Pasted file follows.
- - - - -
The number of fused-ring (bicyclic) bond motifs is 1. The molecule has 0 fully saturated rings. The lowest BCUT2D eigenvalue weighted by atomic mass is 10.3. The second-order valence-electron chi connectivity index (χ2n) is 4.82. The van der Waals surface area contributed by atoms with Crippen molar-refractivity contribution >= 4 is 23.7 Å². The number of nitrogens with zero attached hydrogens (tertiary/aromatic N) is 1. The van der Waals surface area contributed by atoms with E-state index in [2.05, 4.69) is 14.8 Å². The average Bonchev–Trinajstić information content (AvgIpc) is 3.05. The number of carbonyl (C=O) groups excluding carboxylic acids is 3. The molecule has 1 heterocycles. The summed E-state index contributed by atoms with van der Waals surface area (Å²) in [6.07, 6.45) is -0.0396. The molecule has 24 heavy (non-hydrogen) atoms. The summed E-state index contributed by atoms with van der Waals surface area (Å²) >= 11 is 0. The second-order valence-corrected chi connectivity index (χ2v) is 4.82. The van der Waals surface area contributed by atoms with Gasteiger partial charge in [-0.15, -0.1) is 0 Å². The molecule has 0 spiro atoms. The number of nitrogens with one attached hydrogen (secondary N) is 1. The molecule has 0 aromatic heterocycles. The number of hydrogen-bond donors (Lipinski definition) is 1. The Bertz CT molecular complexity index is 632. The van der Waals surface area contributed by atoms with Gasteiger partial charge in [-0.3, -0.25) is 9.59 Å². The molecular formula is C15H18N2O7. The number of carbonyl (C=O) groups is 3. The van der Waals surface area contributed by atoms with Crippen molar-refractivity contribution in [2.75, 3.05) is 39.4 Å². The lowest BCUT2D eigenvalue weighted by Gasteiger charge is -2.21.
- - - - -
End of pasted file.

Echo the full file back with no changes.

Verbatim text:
The number of fused-ring (bicyclic) bond motifs is 1. The molecule has 0 fully saturated rings. The lowest BCUT2D eigenvalue weighted by atomic mass is 10.3. The second-order valence-electron chi connectivity index (χ2n) is 4.82. The van der Waals surface area contributed by atoms with Crippen molar-refractivity contribution >= 4 is 23.7 Å². The number of nitrogens with zero attached hydrogens (tertiary/aromatic N) is 1. The van der Waals surface area contributed by atoms with E-state index in [2.05, 4.69) is 14.8 Å². The average Bonchev–Trinajstić information content (AvgIpc) is 3.05. The number of carbonyl (C=O) groups excluding carboxylic acids is 3. The molecule has 1 heterocycles. The summed E-state index contributed by atoms with van der Waals surface area (Å²) in [6.07, 6.45) is -0.0396. The molecule has 24 heavy (non-hydrogen) atoms. The summed E-state index contributed by atoms with van der Waals surface area (Å²) >= 11 is 0. The second-order valence-corrected chi connectivity index (χ2v) is 4.82. The van der Waals surface area contributed by atoms with Gasteiger partial charge in [-0.15, -0.1) is 0 Å². The molecule has 0 spiro atoms. The number of nitrogens with one attached hydrogen (secondary N) is 1. The molecule has 0 aromatic heterocycles. The number of hydrogen-bond donors (Lipinski definition) is 1. The Bertz CT molecular complexity index is 632. The van der Waals surface area contributed by atoms with Gasteiger partial charge in [-0.3, -0.25) is 9.59 Å². The molecular formula is C15H18N2O7. The number of carbonyl (C=O) groups is 3. The van der Waals surface area contributed by atoms with Crippen molar-refractivity contribution in [2.75, 3.05) is 39.4 Å². The lowest BCUT2D eigenvalue weighted by Gasteiger charge is -2.21.